Feds prepared to fix international student rackets if provinces can’t crack down on schools and ‘bad actors’

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Published October 30, 2023 at 8:56 am

New International Student Work Week

The federal government says it is prepared to crack down on dubious post-secondary institutions that recruit international students to Canada if provinces aren’t up to the task.

Immigration Minister Marc Miller made the comments in Brampton on Friday as he announced new rules to curb fraud and “bad actors” in the international student program, following an investigation this summer into more than 100 cases involving fake admission letters.

Miller said the international school program has created an ecosystem that is “rife with perverse incentives,” and that is very lucrative for the institutions and for provinces that have underfunded their post-secondary schools.

“The federal government is coming forward and opening its arms to our provincial partners, territorial partners, to make sure we all do our jobs properly,” Miller said at a press conference at Sheraton College in Brampton, Ont. Friday.

“If that job can’t be done, the federal government is prepared to do it.”

Provinces are responsible for accrediting schools that can accept international students, which include both public universities and colleges as well as private institutions.

In his final months in the role former immigration minister Sean Fraser raised concerns about the number of private colleges in strip malls and other venues that rely on international student tuition, but in some cases offer a meagre education in return.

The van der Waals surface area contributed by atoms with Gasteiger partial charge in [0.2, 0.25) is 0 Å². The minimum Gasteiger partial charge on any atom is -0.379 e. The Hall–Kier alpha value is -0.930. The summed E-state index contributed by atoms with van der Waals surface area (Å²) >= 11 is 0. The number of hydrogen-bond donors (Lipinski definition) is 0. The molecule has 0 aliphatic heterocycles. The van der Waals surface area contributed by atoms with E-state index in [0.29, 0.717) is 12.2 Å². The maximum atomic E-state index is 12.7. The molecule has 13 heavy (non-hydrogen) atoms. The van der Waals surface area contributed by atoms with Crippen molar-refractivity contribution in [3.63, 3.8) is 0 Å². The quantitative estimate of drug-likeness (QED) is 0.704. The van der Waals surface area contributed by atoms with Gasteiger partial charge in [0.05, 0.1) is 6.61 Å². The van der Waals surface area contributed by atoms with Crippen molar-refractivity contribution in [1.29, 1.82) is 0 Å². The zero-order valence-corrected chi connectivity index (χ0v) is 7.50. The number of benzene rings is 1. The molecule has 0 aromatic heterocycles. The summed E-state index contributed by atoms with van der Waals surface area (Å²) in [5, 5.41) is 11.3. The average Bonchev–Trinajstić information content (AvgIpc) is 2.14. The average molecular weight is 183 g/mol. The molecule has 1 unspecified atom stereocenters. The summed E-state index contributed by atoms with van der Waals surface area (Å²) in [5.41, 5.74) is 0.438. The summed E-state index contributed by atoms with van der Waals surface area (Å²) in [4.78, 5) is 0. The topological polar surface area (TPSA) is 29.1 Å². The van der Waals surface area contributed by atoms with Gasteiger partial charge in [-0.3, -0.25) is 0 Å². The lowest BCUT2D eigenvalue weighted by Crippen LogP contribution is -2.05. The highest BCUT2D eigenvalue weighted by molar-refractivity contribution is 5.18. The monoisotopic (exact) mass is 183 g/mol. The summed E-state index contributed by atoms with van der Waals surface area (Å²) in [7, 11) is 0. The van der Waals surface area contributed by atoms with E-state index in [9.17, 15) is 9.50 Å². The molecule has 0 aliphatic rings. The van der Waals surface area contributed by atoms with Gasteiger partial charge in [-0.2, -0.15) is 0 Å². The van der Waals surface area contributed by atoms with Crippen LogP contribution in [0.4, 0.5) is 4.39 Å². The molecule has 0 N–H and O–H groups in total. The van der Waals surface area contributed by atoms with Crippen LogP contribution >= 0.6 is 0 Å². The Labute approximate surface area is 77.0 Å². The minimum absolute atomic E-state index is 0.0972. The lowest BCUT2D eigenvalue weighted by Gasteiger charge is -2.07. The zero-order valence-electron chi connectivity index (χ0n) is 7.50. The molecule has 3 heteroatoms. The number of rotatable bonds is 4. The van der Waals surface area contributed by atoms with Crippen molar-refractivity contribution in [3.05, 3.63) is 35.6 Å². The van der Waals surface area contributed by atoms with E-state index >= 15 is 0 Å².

Several advocacy groups, including the Migrant Workers Alliance for Change have highlighted cases of student exploitation by some of those intuitions.

The immigration department counted 800,000 active study permits at the end of 2022, a 170 per cent increase over the last decade.

“What we are seeing in the ecosystem is one that has been chasing after short term gain, without looking at the long term pain. And we need to reverse that trend. But it will take time,” he said.

Ontario in particular has “challenges” when it comes to the accreditation of post-secondary intuitions, but it is not the only one. Miller did not elaborate on what those specific challenges are.

The Ontario Ministry of Colleges and Universities did not answer specific questions, but said in a statement the provincial government will “again ask for a meeting with the new federal minister to discuss the planned changes once they’ve been communicated with ministry.”

The department is also looking to combat fraud by verifying international students’ acceptance letters from Colleges and Universities.

The extra verification is a reaction to a scheme that dates back to 2017, which saw immigration agents issue fake acceptance letters to get international students into Canada.

The department launched a task force in June to investigate cases associated with the racket. Of the 103 cases reviewed so far, roughly 40 per cent of students appeared to be in on the scheme, while the rest were victims of it.

The task force is still investigating another 182 cases.

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